“Oh,” she said dumb with desire for his feet.

“Now political speechwriting keeps me busy. It’s unexpectedly lucrative,” he said parking the car.

She watched him get out of the car – an older man than she usually dated. He had a fastidiously trimmed mustache. Arched eyebrows were neat and all of a length. His spare but well kept hair was gray sliced with youth’s gold.

“Depending on whom I am writing for, I grow, shave, and grow back the mustache,” he said.

He watched her watching him. Mustache, eyebrows and hair suggested light lashes but they were a thick, dark shade framing blue eyes. Startling but still …

They had walked down the street crowded with perfect twenty year olds.

“I was very skinny as a teenager and into my twenties,” he said. “Clothes were a trial.”

Inwardly she smiled at the cleverly chosen clothes covering his tidy body. He wore a comfortably rumpled linen shirt, beige jeans with a handsome leather belt, and a dark fitted blazer. But the clincher for her was the navy blue cloth sneaker with the brown leather stripe mostly hidden in the shoe’s tongue. She was unable to name the color of his thick, ribbed socks. The nondescript color of his socks united the beige jeans and navy sneakers. She concluded that his clothes were well coordinated and deliberately planned to mask the thickening of his body with age. He carried them off with an attractive nonchalance.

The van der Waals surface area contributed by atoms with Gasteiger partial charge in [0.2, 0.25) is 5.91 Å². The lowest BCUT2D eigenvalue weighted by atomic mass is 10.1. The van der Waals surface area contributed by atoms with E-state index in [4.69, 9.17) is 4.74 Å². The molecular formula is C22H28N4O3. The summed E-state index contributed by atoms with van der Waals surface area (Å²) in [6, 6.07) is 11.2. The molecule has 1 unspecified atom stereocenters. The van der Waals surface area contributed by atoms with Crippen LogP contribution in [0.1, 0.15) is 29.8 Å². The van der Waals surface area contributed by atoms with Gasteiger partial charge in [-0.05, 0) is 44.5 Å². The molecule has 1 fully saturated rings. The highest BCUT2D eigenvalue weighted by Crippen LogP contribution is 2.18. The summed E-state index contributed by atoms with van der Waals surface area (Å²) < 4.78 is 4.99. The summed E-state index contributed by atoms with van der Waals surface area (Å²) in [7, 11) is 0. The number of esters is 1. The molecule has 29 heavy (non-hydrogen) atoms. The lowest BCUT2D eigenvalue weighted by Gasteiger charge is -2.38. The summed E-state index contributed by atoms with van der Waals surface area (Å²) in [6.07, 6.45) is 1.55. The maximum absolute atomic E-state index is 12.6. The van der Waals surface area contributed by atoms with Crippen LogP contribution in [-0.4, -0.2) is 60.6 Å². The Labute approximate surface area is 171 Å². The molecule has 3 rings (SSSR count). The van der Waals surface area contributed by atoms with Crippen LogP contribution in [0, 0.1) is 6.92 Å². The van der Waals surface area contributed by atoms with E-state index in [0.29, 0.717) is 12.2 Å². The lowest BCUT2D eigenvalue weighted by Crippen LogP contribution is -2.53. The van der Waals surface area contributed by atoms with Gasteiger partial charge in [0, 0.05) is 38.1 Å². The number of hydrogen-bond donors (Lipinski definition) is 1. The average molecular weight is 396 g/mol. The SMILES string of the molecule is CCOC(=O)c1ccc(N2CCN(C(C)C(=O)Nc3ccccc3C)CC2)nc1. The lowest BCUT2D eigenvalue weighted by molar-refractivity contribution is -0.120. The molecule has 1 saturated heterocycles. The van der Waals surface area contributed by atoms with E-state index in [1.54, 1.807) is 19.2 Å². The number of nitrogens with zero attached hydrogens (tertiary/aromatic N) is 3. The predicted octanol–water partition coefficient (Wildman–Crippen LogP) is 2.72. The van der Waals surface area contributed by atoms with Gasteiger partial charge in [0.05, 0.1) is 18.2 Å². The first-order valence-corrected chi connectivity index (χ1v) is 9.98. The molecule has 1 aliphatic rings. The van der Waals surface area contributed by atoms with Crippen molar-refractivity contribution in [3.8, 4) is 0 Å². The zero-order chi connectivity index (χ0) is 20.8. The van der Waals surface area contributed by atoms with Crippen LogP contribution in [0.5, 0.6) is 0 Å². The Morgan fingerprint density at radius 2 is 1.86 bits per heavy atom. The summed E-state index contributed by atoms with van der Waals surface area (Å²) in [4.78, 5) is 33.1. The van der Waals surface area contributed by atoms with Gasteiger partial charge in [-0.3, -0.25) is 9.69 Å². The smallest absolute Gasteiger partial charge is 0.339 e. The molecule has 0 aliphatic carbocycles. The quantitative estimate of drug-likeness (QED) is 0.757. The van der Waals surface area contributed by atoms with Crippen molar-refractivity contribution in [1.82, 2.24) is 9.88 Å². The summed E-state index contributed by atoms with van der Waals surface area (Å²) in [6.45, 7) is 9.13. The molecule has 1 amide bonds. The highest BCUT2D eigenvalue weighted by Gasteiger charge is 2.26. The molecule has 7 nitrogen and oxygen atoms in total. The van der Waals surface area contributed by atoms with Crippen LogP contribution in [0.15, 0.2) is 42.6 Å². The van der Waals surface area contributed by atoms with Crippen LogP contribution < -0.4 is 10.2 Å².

Her attention returned to his feet making her silent.

“Your head must get heavy with all that thinking,” he said. When he smiled, the slight padding of fat on his fine English bones made him look a decade younger than his age.

“Yes. Sometimes my hair hurts,” she said with a giggle.

As they continued their stroll, she had been curious about the type and color of his underwear. On the first date, she had taken him for a tightey-whitey kind of guy. Now she wasn’t sure. She thought he might be a hybrid, the type of man who wore the boxer-brief style but in a safe color such as gray or black. Would he be hairy on his stomach, back and groin or would he have the sparse tufts often found on blondes? Would he have freckles? Or moles? What would it matter?

“You may have elegant feet,” she said. “But you have beautiful hands.” Initially, his hands had enthralled her. They were the reason she went out with him the first time. Their hands were the same size. The skin on his hands lay flat and taut lacking the muscular depth of her hands.

“I had wanted to play the piano. Now it is too late to learn.”
“You love music?” she said.
“Yes. I have this good speaker system at home.”
“Oh. What do you listen to?”
“I love to sit between the speakers and listen to the romanticism of Schubert’s songs.”
“Why between the speakers?”
“I don’t know. Maybe better sound quality. The music asks me to sit quietly, very still as the waves of notes pour out. Do you like music?”